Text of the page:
Good Stuff

Win a Native Bee House Kit Courtesy of Crown Bees

Win a native bee house kit courtesy of Crown Bees

I just received a shipment of leafcutter bees in the mail the other day. Aren’t they neat?

Summer leafcutter bee cocoons

Or I should say, leafcutter bee cocoons. The silken cocoons come encased in the leafy cells the mother bee created when she laid her eggs.

Unlike spring mason bees, which start flying when temperatures reach 55°F, summer leafcutter bees like hot weather and emerge when the weather is consistently in the mid-80°Fs.

We’re moving into a week of warmer weather so I suspect they’ll be waking up just as their mason bee cousins start to wind down. I’ve had my native bee houses hanging in the garden for a few weeks and it’s such a joy to spot the mason bees buzzing around the borage and nasturtiums every day.

I love my native bee houses so much, in fact, that I’ve asked Crown Bees to give one of my readers an opportunity to own a native bee house too!

Owning a native bee house is an entirely different experience from owning a honeybee hive. Unlike honeybees, which live in highly organized colonies revolving around a single queen, native bees are solitary, so every female native bee is essentially her own “queen,” laying eggs and raising offspring without the support of fellow bees. She lives for only six weeks and nests in small holes rather than a hive. These holes can be found all over your yard in natural features like the hollow stems of pithy plants or the tunnels left by wood-boring beetles.

By hanging a native bee house in your garden, you help provide a safe place for native bees to nest and lay eggs. You also ensure that the next generation of bees will survive, since you can harvest the cocoons and clean the nests in autumn.

Raindrop native bee house with lake bed reeds

The beautiful bee house in this giveaway is a handcrafted wooden house called the Raindrop and it’s part of the Complete Raindrop Kit from Crown Bees, which includes the bee house, 80 natural lake bed reeds, 20 bee cocoons, and an accessories package for storing and protecting the cocoons (a $125 total value). This is everything you need to start keeping native bees! (And it couldn’t be easier — see my original post here.)

How to enter: Leave a comment below and tell me what kind of flowers, fruits, herbs, or vegetables you have growing in your garden this season that will feed your native bees, or could use their help being pollinated! To receive an additional entry, follow @gardenbetty on Instagram, and leave a second comment below indicating your Instagram username. You have two chances to win!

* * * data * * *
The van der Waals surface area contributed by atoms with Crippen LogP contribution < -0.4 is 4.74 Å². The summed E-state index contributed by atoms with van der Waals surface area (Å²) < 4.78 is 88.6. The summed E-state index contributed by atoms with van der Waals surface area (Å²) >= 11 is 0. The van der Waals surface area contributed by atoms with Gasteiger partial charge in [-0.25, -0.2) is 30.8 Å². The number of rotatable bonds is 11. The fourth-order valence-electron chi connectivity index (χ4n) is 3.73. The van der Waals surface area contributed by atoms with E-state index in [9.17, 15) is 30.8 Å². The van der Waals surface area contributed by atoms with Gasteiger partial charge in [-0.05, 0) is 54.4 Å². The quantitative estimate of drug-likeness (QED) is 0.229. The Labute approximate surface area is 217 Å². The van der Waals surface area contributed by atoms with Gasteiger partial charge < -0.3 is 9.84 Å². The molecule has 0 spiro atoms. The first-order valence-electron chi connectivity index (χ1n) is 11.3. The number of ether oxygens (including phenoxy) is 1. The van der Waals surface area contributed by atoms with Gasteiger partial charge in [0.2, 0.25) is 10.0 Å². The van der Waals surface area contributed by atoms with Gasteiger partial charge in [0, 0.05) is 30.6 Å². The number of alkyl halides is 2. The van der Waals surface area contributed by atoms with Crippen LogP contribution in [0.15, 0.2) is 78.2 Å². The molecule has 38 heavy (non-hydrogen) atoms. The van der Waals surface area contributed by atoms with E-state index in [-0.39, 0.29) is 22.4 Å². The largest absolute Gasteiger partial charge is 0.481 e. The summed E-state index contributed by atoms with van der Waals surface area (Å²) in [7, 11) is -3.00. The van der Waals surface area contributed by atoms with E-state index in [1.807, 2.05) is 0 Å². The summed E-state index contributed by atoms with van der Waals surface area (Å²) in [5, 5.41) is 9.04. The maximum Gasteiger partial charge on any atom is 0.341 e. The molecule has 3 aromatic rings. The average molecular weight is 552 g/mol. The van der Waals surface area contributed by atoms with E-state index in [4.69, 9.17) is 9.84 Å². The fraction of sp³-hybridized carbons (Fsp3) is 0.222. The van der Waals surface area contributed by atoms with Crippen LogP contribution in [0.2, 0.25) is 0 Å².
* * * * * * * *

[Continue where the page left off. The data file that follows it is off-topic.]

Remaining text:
The giveaway will end at 11:59 PM Pacific Standard Time on Friday, May 1, 2015. Winner will be drawn at random and announced the following week. Good luck!

Giveaway Rules

  1. Giveaway begins April 27, 2015 and ends May 1, 2015.
  2. No purchase is necessary. To enter, leave a comment on this blog post.
  3. Only US residents ages 18 and older are eligible to enter.
  4. Two entries allowed per person.
  5. Odds of winning are based on number of entries received.
  6. Winner will be drawn at random.
  7. If winner does not respond within 48 hours after time of contact, that entry will be forfeited and a new winner will be drawn.

By the way, Crown Bees is currently running an Indiegogo campaign to raise funds for native bee education. One of their perks is a Mother’s Day special that includes a bee cabin with wooden trays and leafcutter bees, and it’s offered at a discounted price off retail. They will expedite shipping in time for Mother’s Day — a great gift to consider for your garden-loving mom, aunt, friend, or even yourself!

This post is brought to you by Crown Bees. Thank you for supporting the sponsors that support Garden Betty.

Update: A big thanks to everyone who entered!
This giveaway is now closed. The winner is Anat from Arizona.

About Author

I'm a plant lover, passionate road-tripper, and cookbook author whose expert advice and bestselling books have been featured in TIME, Outside, HGTV, and Food & Wine. The No-Waste Vegetable Cookbook is my latest book. Garden Betty is where I write about modern homesteading, farm-to-table cooking, and outdoor adventuring—all that encompass a life well-lived outdoors. After all, the secret to a good life is... Read more »